I Am Pilgrim

by

This was one of those where I kept seeing good reviews of it. A totally different contemporary thriller. And it had been a while since I had read something not set it in a completely fantastic realm.

I’m struggling to think of an example, but the twin threads of this book remind me of other crime thrillers, or perhaps TV shows — seemingly separate at the start, they end up intertwined by the end.

It’s detailed, you have to give it that. Which means it’s far too long. So much could have been cut out of it without losing anything.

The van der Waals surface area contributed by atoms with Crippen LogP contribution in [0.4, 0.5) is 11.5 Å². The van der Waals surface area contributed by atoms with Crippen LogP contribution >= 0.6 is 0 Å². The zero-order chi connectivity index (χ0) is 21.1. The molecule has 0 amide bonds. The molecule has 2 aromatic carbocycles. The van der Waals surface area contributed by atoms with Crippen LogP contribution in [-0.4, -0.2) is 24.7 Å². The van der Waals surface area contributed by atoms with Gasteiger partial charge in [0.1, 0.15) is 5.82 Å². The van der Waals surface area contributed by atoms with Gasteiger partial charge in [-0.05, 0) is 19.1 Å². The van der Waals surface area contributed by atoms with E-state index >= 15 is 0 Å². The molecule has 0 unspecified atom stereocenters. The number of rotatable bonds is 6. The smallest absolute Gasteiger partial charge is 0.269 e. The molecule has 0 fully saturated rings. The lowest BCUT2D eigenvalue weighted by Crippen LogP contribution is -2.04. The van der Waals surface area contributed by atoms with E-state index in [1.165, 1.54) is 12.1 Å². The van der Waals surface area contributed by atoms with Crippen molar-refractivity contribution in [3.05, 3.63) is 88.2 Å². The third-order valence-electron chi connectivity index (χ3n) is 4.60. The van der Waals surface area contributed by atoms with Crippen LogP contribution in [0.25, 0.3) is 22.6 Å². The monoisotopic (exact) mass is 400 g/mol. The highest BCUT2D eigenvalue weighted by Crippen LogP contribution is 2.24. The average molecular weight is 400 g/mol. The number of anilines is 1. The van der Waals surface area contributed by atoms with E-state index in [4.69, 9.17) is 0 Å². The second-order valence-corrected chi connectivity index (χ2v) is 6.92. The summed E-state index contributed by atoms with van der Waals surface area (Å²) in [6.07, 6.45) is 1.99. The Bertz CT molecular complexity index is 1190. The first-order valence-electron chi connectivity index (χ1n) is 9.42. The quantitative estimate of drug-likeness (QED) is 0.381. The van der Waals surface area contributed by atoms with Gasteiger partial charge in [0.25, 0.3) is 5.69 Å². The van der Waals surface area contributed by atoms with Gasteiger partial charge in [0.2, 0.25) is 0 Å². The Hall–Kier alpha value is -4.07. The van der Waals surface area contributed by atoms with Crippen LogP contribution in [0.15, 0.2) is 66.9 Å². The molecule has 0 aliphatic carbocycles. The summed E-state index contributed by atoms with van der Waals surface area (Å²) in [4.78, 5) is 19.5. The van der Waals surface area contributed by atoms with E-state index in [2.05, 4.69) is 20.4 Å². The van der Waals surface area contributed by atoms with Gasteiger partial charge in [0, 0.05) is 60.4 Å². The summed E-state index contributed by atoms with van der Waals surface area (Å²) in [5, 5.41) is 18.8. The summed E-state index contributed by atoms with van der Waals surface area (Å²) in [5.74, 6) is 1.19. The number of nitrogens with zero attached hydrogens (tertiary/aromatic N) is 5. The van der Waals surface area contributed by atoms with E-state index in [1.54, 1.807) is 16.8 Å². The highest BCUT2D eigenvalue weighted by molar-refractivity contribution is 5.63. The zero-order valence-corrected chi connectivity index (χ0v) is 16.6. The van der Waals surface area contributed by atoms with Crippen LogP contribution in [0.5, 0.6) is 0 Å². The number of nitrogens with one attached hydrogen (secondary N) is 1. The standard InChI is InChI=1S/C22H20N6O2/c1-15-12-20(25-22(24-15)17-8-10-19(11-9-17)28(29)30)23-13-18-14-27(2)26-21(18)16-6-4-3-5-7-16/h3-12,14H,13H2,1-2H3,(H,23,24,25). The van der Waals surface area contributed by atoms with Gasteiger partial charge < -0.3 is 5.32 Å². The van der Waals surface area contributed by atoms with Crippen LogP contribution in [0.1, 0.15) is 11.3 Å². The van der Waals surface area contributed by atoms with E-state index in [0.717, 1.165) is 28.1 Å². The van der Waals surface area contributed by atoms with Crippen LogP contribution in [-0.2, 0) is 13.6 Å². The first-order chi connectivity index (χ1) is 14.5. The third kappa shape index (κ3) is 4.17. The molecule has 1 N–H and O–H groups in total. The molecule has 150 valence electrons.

To start with the gritty, warts-and-all style feels refreshing, grounding. But it soon becomes laborious. As do the constant breakthroughs the protagonist makes, seemingly conjuring them from wafer thin strands. And the ending is just bizarre.

I struggled with some of the character motivations too.

There are parts I enjoyed, absolutely. There are plenty of thrills, but they’re counterbalanced by so much junk it can be tough to get through.

And that’s before we get to some serious stereotyping and (US) flag waving, which could certainly stand to be toned down.

Christopher Ragland does a solid job narrating.

It’s what used to be described as an airport novel — quite long and not overly complex, designed to get you through a flight. Not sure that still applies in the days of in-flight entertainment, when we are able to fly at all.

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Reviewed: 6th February 2021